Gradually the past begins to take over, Valentina, the present wife, is supplanted in the story by the past wife Valerie, who is still alive and gradually comes to occupy centre stage. The similarities in the names strike him as they do the reader, but there are other coincidences and soon the reader is in Africa as the storyteller relates his experiences, elaborating on one in which he makes love to a one-legged woman simply because she wishes it. The dialogue is blunt, matter-of-fact and shorn of speech direction.
In some ways Look at the Dark is an anti-novel, for cause and effect are frequently arbitrary. Children appear and disappear for no obvious reason, except that life's like that, a lot stranger than fiction. Both narrator and reader frequently find themselves catching up with `what happened' after the event, and even then neither is sure of the facts or the truth. One important fact is that the reader comes to trust the narrator not necessarily to tell the truth but to be faithful, as far as he can, to his perceptions. The two Vals seem to be more sensible and reliable, providing the reader as it were with a sheet anchor in the teller's drifting sea of adventures. When he takes the children to the zoo, for example, he `arrived home on my one leg and one crutch' and begins to tell his wife about it, but he finds it `so unlikely that I found myself saying `I don't suppose I'm getting all the details right.'" The zoo metaphor then takes over in his mind while his wife talks of a party for a book launch she'd like him to attend. `It struck me that this might not be so different from a trip to the zoo, though it seemed not worth working out why.'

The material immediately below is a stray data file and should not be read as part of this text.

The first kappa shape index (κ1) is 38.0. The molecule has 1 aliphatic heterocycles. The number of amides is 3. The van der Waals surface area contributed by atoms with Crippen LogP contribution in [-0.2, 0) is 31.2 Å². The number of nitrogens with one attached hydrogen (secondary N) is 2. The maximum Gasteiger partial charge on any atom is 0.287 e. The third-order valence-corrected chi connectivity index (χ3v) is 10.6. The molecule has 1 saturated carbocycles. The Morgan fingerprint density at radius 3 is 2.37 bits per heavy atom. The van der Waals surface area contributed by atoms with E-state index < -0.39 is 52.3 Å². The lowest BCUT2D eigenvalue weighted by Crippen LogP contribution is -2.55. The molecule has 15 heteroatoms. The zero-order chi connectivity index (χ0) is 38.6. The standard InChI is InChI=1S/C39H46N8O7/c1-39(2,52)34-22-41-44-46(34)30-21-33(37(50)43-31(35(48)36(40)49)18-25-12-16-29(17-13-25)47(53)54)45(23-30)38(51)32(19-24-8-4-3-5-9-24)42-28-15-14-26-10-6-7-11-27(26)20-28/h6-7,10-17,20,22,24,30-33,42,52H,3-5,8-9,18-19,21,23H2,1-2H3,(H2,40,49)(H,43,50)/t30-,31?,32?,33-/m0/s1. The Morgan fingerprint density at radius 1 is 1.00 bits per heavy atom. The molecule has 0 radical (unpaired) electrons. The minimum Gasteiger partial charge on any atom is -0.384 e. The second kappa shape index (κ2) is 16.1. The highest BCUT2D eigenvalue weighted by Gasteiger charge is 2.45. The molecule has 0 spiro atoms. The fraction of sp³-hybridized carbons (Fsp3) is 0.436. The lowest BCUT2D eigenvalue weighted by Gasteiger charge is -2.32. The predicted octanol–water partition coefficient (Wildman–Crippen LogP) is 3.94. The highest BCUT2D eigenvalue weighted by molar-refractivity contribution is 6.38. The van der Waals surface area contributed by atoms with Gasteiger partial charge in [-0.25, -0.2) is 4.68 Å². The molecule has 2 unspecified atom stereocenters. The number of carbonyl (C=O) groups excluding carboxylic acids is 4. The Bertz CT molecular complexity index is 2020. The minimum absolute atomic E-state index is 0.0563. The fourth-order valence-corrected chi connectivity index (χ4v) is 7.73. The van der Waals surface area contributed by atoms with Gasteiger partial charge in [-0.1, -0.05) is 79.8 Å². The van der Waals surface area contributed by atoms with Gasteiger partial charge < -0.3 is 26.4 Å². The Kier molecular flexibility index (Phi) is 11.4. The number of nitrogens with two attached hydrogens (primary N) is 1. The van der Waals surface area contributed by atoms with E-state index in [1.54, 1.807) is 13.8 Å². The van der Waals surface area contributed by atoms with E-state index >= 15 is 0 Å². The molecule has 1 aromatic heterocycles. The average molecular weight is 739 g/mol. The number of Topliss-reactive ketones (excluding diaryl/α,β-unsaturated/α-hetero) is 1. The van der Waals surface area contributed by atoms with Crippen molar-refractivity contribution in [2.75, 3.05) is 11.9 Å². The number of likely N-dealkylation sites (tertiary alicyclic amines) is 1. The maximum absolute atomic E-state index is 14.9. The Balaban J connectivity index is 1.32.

Exactly! As in life appearance and reality are forever at odds, things have to be suggested rather than defined, the dark is always there, but while for me the zoo metaphor works well, as does the image of darkness and lameness, long before the end the overused turn-turtle metaphor begins to pall. Our engaging narrator is becoming just a bit too clever, and the minor characters have failed to interest or come alive, dwarfed as they are by the teller of the ragged tale, this Shandean cock and bull story.